- An awareness and connection between logic of mind and the feelings of the heart;
- Listening and observing the self as well as in relationship to others;
- Acknowledgment that the researcher brings to the research his or her subjective self.’
By incorporating these principles and functions into the research, the researcher honours the worldviews of Indigenous peoples and does so with ethical responsibility and sensitivity (Atkinson, 2001).” (p 59)
[Weber-Pillwax, 2003, pp. 49-50 …]
“‘A ‘good heart’ guarantees a good motive, and good motives benefit everyone involved. …’
‘Indigenous researchers ground their research knowingly in the lives of real persons as individuals and social beings, not on the world of ideas. …’
‘Any theories developed or proposed are based upon and supported by Indigenous forms of epistemology.'” (p 60)
“… Indigenous research is a ceremony and must be respected as such.” (p 60)
- Allen, H. (1988). History matters: A commentary on divergent interpretations of Australian history. Australian Aboriginal Studies, (2), 79-89.
- Atkinson, J. (2001, September). Privileging Indigenous research methodologies. In National Indigenous Researchers Forum, University of Melbourne.
- Beckett, J. (1994). Aboriginal histories, Aboriginal myths: An introduction. Oceania, 65(2), 97-115.
- Coomer, D. (1984). Critical Science: Approach to Vocational Education Research. Journal of Vocational Education Research, 9(4), 34-50.
- Cordero, C. (1995). A working and evolving definition of culture. Canadian Journal of Native Education, 21, 28-41.
- Hampton, E. (1995). Memory comes before knowledge: Research may improve if researchers remember their motives. Canadian Journal of Native Education, 21, 46-54.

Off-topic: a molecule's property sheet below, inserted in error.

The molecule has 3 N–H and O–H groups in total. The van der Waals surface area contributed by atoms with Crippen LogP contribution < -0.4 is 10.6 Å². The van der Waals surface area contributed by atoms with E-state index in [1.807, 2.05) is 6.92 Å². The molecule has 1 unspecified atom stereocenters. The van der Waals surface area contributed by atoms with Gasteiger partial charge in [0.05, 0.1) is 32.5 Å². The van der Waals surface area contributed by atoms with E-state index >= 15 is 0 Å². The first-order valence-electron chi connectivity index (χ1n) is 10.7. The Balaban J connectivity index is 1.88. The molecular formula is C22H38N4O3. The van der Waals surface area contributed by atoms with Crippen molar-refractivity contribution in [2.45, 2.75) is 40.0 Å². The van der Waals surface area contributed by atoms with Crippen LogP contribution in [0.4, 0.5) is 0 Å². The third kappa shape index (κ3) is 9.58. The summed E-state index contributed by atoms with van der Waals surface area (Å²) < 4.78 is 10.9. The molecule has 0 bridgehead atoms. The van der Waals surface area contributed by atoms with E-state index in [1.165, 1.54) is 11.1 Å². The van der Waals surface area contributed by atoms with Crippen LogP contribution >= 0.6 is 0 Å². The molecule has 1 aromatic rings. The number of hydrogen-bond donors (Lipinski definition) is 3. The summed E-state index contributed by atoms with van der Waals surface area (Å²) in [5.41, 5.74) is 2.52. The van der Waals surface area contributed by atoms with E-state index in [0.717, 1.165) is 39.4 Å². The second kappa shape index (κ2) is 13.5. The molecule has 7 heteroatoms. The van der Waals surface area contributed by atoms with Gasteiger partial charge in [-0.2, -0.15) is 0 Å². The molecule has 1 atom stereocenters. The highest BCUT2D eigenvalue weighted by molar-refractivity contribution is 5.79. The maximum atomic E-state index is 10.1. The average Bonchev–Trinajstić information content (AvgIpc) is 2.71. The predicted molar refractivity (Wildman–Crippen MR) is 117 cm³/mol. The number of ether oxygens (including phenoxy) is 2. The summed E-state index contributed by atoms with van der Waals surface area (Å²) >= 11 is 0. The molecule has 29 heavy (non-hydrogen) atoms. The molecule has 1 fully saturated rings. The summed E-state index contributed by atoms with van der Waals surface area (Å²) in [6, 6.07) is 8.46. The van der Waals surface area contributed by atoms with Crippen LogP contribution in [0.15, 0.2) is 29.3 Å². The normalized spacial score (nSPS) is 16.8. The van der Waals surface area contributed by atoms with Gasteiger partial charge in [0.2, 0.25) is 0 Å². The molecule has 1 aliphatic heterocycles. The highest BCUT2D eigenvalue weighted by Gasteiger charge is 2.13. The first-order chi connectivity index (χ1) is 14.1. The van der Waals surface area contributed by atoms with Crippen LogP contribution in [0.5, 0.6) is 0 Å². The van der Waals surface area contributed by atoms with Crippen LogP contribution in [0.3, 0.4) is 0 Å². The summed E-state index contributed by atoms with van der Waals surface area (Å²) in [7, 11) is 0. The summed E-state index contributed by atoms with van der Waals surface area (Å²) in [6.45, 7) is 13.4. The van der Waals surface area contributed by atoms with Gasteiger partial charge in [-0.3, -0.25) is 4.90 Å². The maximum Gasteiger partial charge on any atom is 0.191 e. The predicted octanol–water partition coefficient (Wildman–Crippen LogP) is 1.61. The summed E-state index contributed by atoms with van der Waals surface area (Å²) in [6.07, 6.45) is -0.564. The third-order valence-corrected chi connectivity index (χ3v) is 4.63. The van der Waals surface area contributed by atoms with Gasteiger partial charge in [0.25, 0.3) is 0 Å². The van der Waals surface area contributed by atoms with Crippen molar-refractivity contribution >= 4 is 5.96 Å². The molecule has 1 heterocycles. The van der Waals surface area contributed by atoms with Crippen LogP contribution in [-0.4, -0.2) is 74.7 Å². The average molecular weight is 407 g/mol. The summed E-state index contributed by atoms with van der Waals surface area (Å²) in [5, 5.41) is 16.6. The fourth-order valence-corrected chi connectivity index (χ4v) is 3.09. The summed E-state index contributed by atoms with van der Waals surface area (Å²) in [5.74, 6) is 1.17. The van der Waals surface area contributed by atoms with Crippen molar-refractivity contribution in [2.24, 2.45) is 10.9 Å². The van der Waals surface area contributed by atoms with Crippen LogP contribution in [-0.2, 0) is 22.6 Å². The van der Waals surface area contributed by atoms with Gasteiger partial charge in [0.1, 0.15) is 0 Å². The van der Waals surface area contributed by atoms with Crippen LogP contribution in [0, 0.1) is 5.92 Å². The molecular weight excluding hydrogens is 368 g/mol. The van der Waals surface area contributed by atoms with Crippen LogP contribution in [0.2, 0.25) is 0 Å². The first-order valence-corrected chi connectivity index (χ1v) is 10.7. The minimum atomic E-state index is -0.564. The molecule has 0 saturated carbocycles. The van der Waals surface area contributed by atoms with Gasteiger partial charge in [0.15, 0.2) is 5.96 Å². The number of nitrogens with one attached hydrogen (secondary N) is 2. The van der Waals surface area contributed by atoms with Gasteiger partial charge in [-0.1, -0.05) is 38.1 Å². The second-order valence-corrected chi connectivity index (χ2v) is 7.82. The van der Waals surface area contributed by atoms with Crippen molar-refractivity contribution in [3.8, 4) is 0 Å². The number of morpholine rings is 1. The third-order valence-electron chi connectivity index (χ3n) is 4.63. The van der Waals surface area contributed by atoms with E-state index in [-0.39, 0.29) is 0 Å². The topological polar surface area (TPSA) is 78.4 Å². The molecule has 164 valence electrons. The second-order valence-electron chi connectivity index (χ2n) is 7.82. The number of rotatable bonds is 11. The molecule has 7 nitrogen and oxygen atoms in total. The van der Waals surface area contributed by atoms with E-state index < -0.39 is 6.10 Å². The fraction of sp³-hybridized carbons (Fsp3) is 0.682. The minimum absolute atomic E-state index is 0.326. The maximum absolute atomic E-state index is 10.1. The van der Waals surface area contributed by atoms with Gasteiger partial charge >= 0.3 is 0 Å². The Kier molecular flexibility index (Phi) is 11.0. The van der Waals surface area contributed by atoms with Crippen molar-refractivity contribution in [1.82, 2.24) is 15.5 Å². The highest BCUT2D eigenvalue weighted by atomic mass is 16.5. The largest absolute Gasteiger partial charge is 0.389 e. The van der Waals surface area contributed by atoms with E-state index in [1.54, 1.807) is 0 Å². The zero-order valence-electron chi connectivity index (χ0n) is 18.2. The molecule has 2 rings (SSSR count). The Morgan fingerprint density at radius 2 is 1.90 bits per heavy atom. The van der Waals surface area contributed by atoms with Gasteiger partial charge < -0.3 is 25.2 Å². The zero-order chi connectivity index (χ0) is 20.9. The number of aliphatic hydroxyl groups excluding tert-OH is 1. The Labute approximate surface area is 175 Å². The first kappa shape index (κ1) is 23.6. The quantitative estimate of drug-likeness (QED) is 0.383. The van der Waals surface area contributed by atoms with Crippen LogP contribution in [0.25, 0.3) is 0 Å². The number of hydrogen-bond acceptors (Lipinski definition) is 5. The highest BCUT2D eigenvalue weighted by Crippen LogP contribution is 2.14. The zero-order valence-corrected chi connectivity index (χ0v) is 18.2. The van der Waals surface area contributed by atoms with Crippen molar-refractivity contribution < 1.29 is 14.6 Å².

- Martin, K. (2003). Aboriginal people, Aboriginal lands and Indigenist research: A discussion of re-search pasts and neo-colonial research futures. Unpublished Masters thesis, James Cook University, Townville, Australia.
- Rigney, L. I. (1997). Internationalisation of an Indigenous Anti-colonial Cultural Critique of Research Methodologies: A Guide to Indigenist Research Methodology and Its Principles. In Higher Education Research and Development Society of Australasia Annual International Conference Proceedings.
- Smith, L. T. (1999). Decolonizing Methodologies: Research and Indigenous Peoples. Zed Books.
- Stanner, W.E.H., (1972). After the Dreaming: The Le Boyer Lectures 1968. Sydney: Australian Broadcasting Commission.
- Steinhauer, E. (2002). Thoughts on an Indigenous Research Methodology. Canadian Journal of Native Education, 26(2), 69-81.
- Weber-Pillwax, C. (2003). Identity Formation and Consciousness with Reference to Northern Alberta Cree and Metis Indigenous Peoples. Unpublished Doctoral dissertation. University of Alberta, Edmonton.
- Wilson, S. (2001). Self-as-relationship in Indigenous research. Canadian Journal of Native Education, 25(2), 91-92.